ROSALIE f French, German, Dutch, English
French, German and Dutch form of ROSALIA
. In the English-speaking this name received a boost after the release of the movie 'Rosalie' (1938), which was based on an earlier musical.
ROSALIND f English
Derived from the Germanic elements hros
"horse" and linde
"soft, tender". The Normans introduced this name to England, though it was not common. During the Middle Ages its spelling was influenced by the Latin phrase rosa linda
"beautiful rose". The name was popularized by Edmund Spencer, who used it in his poetry, and by William Shakespeare, who used it for the heroine in his comedy 'As You Like It' (1599).
ROSALINE f English
Medieval variant of ROSALIND
. This is the name of characters in Shakespeare's 'Love's Labour's Lost' (1594) and 'Romeo and Juliet' (1596).
ROSAMUND f English (Rare)
Derived from the Germanic elements hros
"horse" and mund
"protection". The Normans introduced this name to England. It was subsequently influenced by the Latin phrase rosa munda
"pure rose". This was the name of the mistress of Henry II, the king of England in the 12th century. She was possibly murdered by his wife, Eleanor of Aquitaine.
ROSARIO f & m Spanish, Italian
Means "rosary", and is taken from the Spanish title of the Virgin Mary Nuestra Señora del Rosario
meaning "Our Lady of the Rosary". This name is feminine in Spanish and masculine in Italian.
ROSE f English, French
Originally a Norman form of a Germanic name, which was composed of the elements hrod
"fame" and heid
"kind, sort, type". The Normans introduced it to England in the forms Roese
. From an early date it was associated with the word for the fragrant flower rose
(derived from Latin rosa
). When the name was revived in the 19th century, it was probably with the flower in mind.
ROSEMARY f English
Combination of ROSE
. This name can also be given in reference to the herb, which gets its name from Latin ros marinus
meaning "dew of the sea". It came into use as a given name in the 19th century.
ROSHANARA f Persian (Archaic)
Possibly means "light of the assembly" in Persian. This was the name of a daughter of the 17th-century Mughal emperor Shah Jahan.
ROSINA f Italian
Italian diminutive of ROSA (1)
. This is the name of a character in Rossini's opera 'The Barber of Seville' (1816).
ROSWITHA f German
Derived from the Germanic elements hrod
"fame" and swinth
"strength". This was the name of a 10th-century nun from Saxony who wrote several notable poems.
ROTEM m & f Hebrew
From the name of a desert plant (species Retama raetam), possibly derived from Hebrew רְתֹם (retom)
meaning "to bind".
ROWAN m & f Irish, English (Modern)
From an Irish surname, an Anglicized form of Ó Ruadháin
meaning "descendant of RUADHÁN
". This name can also be given in reference to the rowan tree.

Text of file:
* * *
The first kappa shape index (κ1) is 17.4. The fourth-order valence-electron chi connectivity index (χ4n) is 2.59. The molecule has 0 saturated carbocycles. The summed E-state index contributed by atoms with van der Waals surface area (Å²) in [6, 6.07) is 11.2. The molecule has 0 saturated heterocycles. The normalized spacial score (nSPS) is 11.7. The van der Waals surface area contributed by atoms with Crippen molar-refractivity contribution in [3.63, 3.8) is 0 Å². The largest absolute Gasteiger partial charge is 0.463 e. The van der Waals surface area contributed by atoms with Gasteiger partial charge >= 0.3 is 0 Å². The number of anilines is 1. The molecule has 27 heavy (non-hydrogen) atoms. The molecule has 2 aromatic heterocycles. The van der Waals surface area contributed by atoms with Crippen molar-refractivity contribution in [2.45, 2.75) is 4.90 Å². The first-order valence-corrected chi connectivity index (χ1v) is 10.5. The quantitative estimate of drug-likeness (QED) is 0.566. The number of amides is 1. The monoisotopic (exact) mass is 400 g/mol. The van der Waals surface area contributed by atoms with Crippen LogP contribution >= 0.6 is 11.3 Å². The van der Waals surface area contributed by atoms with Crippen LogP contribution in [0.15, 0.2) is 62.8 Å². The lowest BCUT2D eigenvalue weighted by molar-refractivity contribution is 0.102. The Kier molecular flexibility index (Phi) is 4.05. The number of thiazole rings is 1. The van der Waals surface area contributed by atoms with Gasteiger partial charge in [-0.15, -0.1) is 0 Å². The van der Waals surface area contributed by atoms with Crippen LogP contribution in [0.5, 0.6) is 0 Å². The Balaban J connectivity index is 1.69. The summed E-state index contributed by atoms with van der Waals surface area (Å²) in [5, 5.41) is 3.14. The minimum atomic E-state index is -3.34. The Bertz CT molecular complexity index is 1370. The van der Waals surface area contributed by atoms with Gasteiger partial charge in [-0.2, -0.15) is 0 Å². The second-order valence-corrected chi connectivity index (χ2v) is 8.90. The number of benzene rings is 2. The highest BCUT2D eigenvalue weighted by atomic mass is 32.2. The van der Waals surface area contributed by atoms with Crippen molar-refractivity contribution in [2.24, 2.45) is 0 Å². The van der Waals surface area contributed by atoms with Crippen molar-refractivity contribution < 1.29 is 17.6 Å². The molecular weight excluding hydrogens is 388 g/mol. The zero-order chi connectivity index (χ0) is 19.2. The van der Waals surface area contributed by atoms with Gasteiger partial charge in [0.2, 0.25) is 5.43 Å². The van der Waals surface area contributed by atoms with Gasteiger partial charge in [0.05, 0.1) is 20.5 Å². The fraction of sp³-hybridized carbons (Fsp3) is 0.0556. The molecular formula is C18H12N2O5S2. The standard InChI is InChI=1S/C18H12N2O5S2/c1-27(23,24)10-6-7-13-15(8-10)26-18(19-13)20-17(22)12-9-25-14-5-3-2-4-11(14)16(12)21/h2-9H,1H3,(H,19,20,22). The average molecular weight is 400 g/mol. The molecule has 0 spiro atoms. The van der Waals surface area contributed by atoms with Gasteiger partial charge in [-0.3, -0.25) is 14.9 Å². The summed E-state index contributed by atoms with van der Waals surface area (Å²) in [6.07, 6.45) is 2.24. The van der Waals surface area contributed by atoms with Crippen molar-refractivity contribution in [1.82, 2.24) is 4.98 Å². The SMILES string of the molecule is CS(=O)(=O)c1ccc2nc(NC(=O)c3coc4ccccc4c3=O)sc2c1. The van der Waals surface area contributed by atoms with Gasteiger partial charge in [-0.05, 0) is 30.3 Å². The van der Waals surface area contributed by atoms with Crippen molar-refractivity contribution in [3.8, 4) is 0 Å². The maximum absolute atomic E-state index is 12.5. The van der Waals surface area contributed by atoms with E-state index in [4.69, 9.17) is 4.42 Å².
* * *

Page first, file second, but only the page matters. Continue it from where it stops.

ROWENA f English
Meaning uncertain, possibly a Latinized form of a Germanic name derived from the elements hrod
"fame" and wunn
"joy, bliss". According to the 12th-century chronicler Geoffrey of Monmouth, this was the name of a daughter of the Saxon chief Hengist. It was popularized by Sir Walter Scott, who used it for a character in his novel 'Ivanhoe' (1819).
ROXANA f English, Spanish, Romanian, Ancient Greek (Latinized)
Latin form of Ρωξανη (Roxane)
, the Greek form of the Persian or Bactrian name روشنک (Roshanak)
which meant "bright" or "dawn". This was the name of Alexander the Great's first wife, a daughter of the Bactrian nobleman Oxyartes. In the modern era it came into use during the 17th century. In the English-speaking world it was popularized by Daniel Defoe, who used it in his novel 'Roxana' (1724).
ROXELANA f History
From a Turkish nickname meaning "Ruthenian". This referred to the region of Ruthenia, covering Belarus, Ukraine and western Russia. Roxelana (1502-1558), also known by the name Hürrem, was a slave and then concubine of Süleyman the Magnificent, sultan of the Ottoman Empire. She eventually became his wife and produced his heir, Selim II.
RU m & f Chinese
From Chinese 儒 (rú)
meaning "scholar", 如 (rú)
meaning "like, as, if", or other characters with similar pronunciations.
RUBINA f Italian
Derived from Italian rubino
meaning "ruby", ultimately from Latin ruber
RUBY f English
Simply from the name of the precious stone (which ultimately derives from Latin ruber
"red"), which is the birthstone of July. It came into use as a given name in the 19th century.
RUE f English
From the name of the bitter medicinal herb, ultimately deriving from Greek ‘ρυτη (rhyte)
. This is also sometimes used as a short form of RUTH (1)
RUKMINI f Hinduism
Means "adorned with gold" in Sanskrit. In Hindu belief this is the name of a princess who became the wife of Krishna
RUPINDER m & f Indian (Sikh)
Means "greatest beauty" from Sanskrit रूप (rupa)
meaning "beauty, form" combined with the name of the Hindu god INDRA
, used here to mean "greatest".
RUQAYYAH f Arabic
Derived either from Arabic رقى (ruqia)
meaning "rise, ascent" or from رقية (ruqyah)
meaning "spell, charm, incantation". This was the name of one of the daughters of the Prophet Muhammad
. She became a wife of Uthman
, the third caliph of the Muslims.
RUSUDAN f Georgian
Possibly derived from Persian روز (ruz)
meaning "day". This name was borne by a 13th-century ruling queen of Georgia.
RŪTA f Lithuanian
Means "rue" in Lithuanian, the rue plant being a bitter medicinal herb which is a national symbol of Lithuania. This is also the Lithuanian form of RUTH (1)
RUZHA f Bulgarian, Macedonian
Means "hollyhock" in Bulgarian and Macedonian (referring to flowering plants from the genera Alcea and Althaea).